A Critical Discussion of the Application of Problem-based Learning to Undergraduate Pharmacotherapeutic Teaching
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- Publisert på Idunn: 2015-02-09
- Publisert: 1995-02-05
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Problem-based learning (PBL) has caused a small revolution in the medical education community, and a lot of schools have adopted this method At the Institute of Pharmacy, the University of Oslo, PBL is being applied in a new course in pharmacotherapeutics. The course was established because it was felt that teaching pharmacology using conventional methods was insufficient, since newly graduated pharmacists were not able to apply their acquired knowledge. Useful inspiration and ideas have been obtained from a similar course design at the Institute of Biopharmacy, the University of Uppsala in Sweden. The experience from medical education has been extrapolated to pharmacy education. The students work in tutorial groups. They use written patient cases, the intent of which is to stimulate discussion in order to obtain knowledge about the correct application of drugs. Advantages and disadvantages of introducing PBL as a teaching method in undergraduate pharmacotherapeutic teaching is discussed.
Problem-based learning (PBL) has design of education, and it represents an become a well-established approach to the approach to learning and teaching which is based on how adults learn most effectively (Mustard et al., 1982). In spite of its growth, there is continuing confusion about what PBL really is, and whether it can effectively replace the conventional curriculum.
The purpose of this assignment is to discuss the application of PBL to undergraduate pharmacotherapeutic teaching using a new course for pharmacy students at the University of Oslo as a model.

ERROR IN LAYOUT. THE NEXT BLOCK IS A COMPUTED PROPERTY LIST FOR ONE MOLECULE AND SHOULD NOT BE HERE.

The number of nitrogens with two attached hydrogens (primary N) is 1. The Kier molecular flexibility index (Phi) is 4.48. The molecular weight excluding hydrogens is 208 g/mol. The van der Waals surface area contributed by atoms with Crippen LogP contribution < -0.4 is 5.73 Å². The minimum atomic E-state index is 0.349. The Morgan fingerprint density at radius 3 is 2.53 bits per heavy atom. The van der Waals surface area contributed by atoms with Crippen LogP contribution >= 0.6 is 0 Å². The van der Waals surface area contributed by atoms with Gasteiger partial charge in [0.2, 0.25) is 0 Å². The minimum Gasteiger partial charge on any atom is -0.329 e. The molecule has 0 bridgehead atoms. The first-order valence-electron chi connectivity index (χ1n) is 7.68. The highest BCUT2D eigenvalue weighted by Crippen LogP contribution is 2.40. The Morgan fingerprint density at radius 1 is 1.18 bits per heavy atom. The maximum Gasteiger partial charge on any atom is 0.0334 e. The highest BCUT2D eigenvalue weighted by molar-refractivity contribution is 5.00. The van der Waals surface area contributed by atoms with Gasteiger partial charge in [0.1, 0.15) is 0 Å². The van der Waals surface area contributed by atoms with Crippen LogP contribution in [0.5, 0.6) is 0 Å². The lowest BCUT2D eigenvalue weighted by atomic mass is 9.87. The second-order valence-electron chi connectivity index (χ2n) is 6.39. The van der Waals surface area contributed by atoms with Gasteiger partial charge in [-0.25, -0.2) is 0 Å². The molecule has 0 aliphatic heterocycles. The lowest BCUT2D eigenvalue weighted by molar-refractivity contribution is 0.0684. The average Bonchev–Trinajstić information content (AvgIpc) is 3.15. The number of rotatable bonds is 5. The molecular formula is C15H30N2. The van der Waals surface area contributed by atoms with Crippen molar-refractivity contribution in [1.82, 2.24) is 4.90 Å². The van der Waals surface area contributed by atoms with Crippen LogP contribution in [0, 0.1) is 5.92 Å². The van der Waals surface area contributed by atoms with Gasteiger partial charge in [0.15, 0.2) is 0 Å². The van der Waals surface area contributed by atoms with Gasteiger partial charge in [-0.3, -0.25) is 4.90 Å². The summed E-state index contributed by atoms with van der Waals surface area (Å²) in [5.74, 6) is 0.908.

What is Problem-based learning?
PBL has its roots at McMaster University in Canada in 1969, and so far PBL has mostly been used in medical education. PBL at its most fundamental level is an instructional method characterised by the use of patient problems as a context for students to learn problem-solving skills and acquire knowledge about the basic and clinical sciences (Albanese and Mitchell, 1993). Boud (1985) describes the philosophy behind PBL in the following way: “The main thought of PBL is that the start of a learning process should be a problem, a question or a puzzle which the student want to solve”. Curricula which clearly address PBL generally use written case studies with the intent of stimulating classroom discussion. In PBL students, working in small groups, actively discuss and seek to resolve the issues which the case raises using a systematic procedure (Fig. 1) (Schmidt, 1989).
According to Barrows and Tamblyn (1980) and Barrows (1984), a primary goal of PBL is to foster clinical reasoning or problem-solving skills in students. He assumes that through continuous exposure to real-life problems, students will acquire the craft of evaluating the problems, deciding what is wrong, and making decisions about appropriate actions available which can be used to address the problem. A second objective is to enhance acquisition, retention and the use of knowledge (Albanese and Mitchell, 1993). PBL integrates learning of pre-clinical and clinical knowledge, and bridges the gap between the basic and clinical sciences. Another objective is to enhance “self-directed learning” skills.
Design of a course in Pharmacotherapeutics
PBL was initially applied at the Institute of Pharmacy at the University of Oslo in August 1993 as a new course in pharmacotherapeutics for undergraduate pharmacy students. The course is placed in the fourth year of the study, whereas basic pharmacology is taught in the third year using conventional methods. The course is divided into clinically thematic blocks (e.g. hypertension, diabetes). Topics covered are basic pathology with emphasis on the most common diseases, choice of medication and dosing regimen, individual variability in drug response, side effects and important drug interactions. The structure of the course is meant to stimulate the students to search for and use knowledge actively by exposure to real-life situations.